Examination of magmatic differentiation processes in the formation of intermediate and silicic composition magmas: constraints from regional and global geochemical systematics
Farner, Michael Joseph
Lee, Cin-Ty A
Doctor of Philosophy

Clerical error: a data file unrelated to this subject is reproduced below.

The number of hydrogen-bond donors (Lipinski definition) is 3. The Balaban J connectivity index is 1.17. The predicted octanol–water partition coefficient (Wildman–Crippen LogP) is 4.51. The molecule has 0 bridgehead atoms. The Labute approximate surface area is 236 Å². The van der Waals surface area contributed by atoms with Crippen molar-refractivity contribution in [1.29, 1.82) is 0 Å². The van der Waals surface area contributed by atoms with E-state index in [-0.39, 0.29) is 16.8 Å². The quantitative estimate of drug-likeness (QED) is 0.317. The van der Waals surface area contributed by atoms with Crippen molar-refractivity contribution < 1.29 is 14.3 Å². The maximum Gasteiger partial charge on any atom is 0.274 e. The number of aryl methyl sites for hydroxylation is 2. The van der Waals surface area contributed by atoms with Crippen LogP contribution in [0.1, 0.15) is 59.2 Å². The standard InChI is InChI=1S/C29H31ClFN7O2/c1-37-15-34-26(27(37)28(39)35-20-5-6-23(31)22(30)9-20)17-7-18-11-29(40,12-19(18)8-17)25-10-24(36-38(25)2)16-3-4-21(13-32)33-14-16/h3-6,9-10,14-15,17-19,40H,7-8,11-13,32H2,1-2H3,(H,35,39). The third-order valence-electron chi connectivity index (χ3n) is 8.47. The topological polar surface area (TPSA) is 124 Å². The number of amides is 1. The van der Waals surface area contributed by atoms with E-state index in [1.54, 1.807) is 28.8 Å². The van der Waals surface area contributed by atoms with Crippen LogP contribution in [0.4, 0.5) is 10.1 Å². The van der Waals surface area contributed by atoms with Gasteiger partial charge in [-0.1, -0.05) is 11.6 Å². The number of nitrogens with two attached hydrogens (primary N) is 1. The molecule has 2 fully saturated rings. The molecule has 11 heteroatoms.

Granitic rocks and mafic enclaves from the Bernasconi Hills pluton in the Peninsular Ranges Batholith, California, USA provide constraint on the extent and spatial lengthscale of mafic-felsic interaction in upper crustal granitic plutons. Further detailed mapping of mineralogical variations in the pluton and among enclaves highlights late-stage magmatic processes such as segregation of evolved residual melt and reactions between solidified enclaves and granitic melts. Collectively, the field, mineralogical and geochemical systematics of the Bernasconi Hills pluton show that mafic-felsic mixing between host granitic magma and partially solidified mafic enclaves was limited spatially, on the order of meters, and only proceeded to an early, incipient stage. Phosphorus-zirconium systematics indicate that the pluton developed through a combination of crystal fractionation and incipient mixing, in contrast to volcanic rocks, where magmatic evolution is primarily driven by crystal fractionation. Further examination of global geochemical systematics of subaerial arc lavas show a correlation between SiO2 and crustal thickness as expressed by elevation. Arc lavas become more compositionally evolved with increasing elevation/crustal thickness, tend towards increasingly iron-depleted, or calc-alkaline, compositions and show evidence for garnet fractionation at depth in thick arcs. Coupled thermal and thermodynamic compositional modeling indicates that crustal thickness controls arc lava compositions by modifying the thermal lifespan and segregation times of melt in crustal magma chambers.